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There are many situations in which popup windows are currently used in modern UIs. Their primary use appears to be when displaying an error message or other descriptive information is desirable, without disturbing the content of the currently displayed interface to the user, at the cost of disrupting the user in the process.

This allows the system to be abstracted into its own separate notification stack, which is useful for, for example, OS-level services that may not be cognizant of the running application but still need to display information about its state (such as when it crashes, when an update is required, or when it fails driver signing). This is used similarly in web programming, but to a far more dubious degree in this author's humble opinion.

We also need the notion of display priority to frame my question. For sake of counter-definition, we will define a popunder as a popup window with lowest display priority. This variation on popup messages appears to serve no purpose other than to obscure the desired window content, which is useful for persisting user attention beyond the scope of the currently running interface. These allow for marketing and exit path messages from the current interface, which, by definition of closing or migrating away from the interface, persist beyond the user's desire to interact with it any further. I would thus class this strategy as lacking empathy for the expensiveness of user attention, thus lacking merit, but I could be very mistaken.

However, given this base intuition, the messages that I am most interested in are popup messages higher than the lowest display priority, typically with higher display priority than the window the user is currently interacting with.


My question, then:

In which situations are popup windows at non-minimum display priority most appropriate? There are several cases in which they are used, but many of these cases seem to lack robustness, empathy for the user, or cognizance of proper flow of interaction. Specifically, I am looking for a unifying pattern or set of guiding examples within which to frame my decisions to or to not use a popup message, especially when an alternative strategy, such as when an in-page error message or when other modal UI strategies are more appropriate.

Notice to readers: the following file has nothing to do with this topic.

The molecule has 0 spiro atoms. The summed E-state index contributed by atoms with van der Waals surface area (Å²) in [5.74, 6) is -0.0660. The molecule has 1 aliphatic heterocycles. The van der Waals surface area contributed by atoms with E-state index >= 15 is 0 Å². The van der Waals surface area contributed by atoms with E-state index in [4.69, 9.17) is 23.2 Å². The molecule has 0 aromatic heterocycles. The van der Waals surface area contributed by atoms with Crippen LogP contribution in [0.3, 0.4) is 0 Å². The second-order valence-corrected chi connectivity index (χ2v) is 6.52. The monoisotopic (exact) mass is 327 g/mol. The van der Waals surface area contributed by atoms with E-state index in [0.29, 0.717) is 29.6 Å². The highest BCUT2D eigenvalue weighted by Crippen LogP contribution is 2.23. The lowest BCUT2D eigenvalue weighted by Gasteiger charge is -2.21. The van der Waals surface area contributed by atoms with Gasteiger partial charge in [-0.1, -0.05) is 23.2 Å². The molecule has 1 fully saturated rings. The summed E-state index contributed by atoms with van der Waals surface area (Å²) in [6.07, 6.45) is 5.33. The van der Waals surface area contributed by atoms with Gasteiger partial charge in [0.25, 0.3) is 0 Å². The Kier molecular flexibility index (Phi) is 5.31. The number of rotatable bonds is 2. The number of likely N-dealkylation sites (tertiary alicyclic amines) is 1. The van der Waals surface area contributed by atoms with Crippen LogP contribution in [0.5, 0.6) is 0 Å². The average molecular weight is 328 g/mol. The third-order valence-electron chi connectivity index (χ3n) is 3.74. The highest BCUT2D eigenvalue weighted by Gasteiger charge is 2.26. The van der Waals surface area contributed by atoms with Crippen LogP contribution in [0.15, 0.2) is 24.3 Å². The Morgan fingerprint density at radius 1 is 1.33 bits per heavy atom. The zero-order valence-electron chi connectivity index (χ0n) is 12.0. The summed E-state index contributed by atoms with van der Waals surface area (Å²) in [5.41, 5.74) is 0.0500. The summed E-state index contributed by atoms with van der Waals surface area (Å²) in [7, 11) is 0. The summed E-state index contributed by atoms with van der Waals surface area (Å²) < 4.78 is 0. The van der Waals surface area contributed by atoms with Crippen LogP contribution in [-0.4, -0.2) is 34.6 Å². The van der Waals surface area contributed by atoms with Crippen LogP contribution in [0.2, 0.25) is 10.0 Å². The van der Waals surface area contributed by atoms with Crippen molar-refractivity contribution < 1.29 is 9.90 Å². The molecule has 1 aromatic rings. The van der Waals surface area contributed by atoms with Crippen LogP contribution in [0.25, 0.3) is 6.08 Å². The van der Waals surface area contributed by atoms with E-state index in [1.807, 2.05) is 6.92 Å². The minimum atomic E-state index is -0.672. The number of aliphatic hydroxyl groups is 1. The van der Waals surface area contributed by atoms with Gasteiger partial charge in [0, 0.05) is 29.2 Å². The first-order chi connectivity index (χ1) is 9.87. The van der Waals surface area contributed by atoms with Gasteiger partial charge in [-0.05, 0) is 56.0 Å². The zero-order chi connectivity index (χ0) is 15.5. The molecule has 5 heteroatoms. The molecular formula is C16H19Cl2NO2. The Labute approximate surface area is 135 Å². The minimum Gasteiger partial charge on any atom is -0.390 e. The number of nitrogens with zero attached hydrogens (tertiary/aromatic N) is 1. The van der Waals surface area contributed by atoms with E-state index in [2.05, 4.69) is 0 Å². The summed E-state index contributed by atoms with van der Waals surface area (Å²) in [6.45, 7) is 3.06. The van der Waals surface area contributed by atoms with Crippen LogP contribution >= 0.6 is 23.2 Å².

My intuition is that they are useful only in cases where user interruption is immediately desirable or in cases where an alternative notification strategy is expensive to provide. But, I can think of no robust examples for the former or justifiable situations for the latter, and I would like to formalize this if I can.

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2 Answers 2

up vote 3 down vote accepted

From a recent draft of a style guide I wrote:

Pop-ups (or modals) are appropriate when: (a.) It's critical to get the user's attention; or (b.) a task must be completed to avoid leaving the user's data in an ambiguous state. Keep modal tasks fairly short and narrowly focused. You don't want your users to experience a modal view as a mini application within your application. Always provide an obvious and safe way to exit a modal task, for instance, include a "Cancel" or "Close" button in the pop-up box. Users should always be able to predict the fate of their work when they dismiss a modal view.

Here's JN on the exception to the rule: http://www.useit.com/alertbox/open_new_windows.html

I have a counter question: With the proliferation of tabbed browsing, is the old prohibition on pop-ups still valid?

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+1, AA because this addresses the question completely. -- As for your question, I'm not sure which case you're referring to specifically. Are you referring to popups (that is, "pop-ups") that appear in a new tab of a tabbed browsing environment, or the fact that, for new windows, this form of modality is more easily understood because of a common presence of exactly one window before the popup? In the latter case, I agree that this prohibition should be reinspected, though I maintain that inspecting other options first may be the correct course of action. –  MrGomez Feb 21 '12 at 22:32
    
there are use cases where a real popup is still better then a new tab, like live chat applications for example. It allows you to navigate the original page while still being able to use the chat, also you can have the chat on top of the original page and chat with support while still looking at the page, which wouldnt work with a tab. –  user1721135 Feb 8 '13 at 11:16

I regard pop-ups necessary when they are the immediate result of the user's action, and when they stop the workflow at a critical point were a user's decision or awareness is needed.

See a comprehensive guide from Microsoft.

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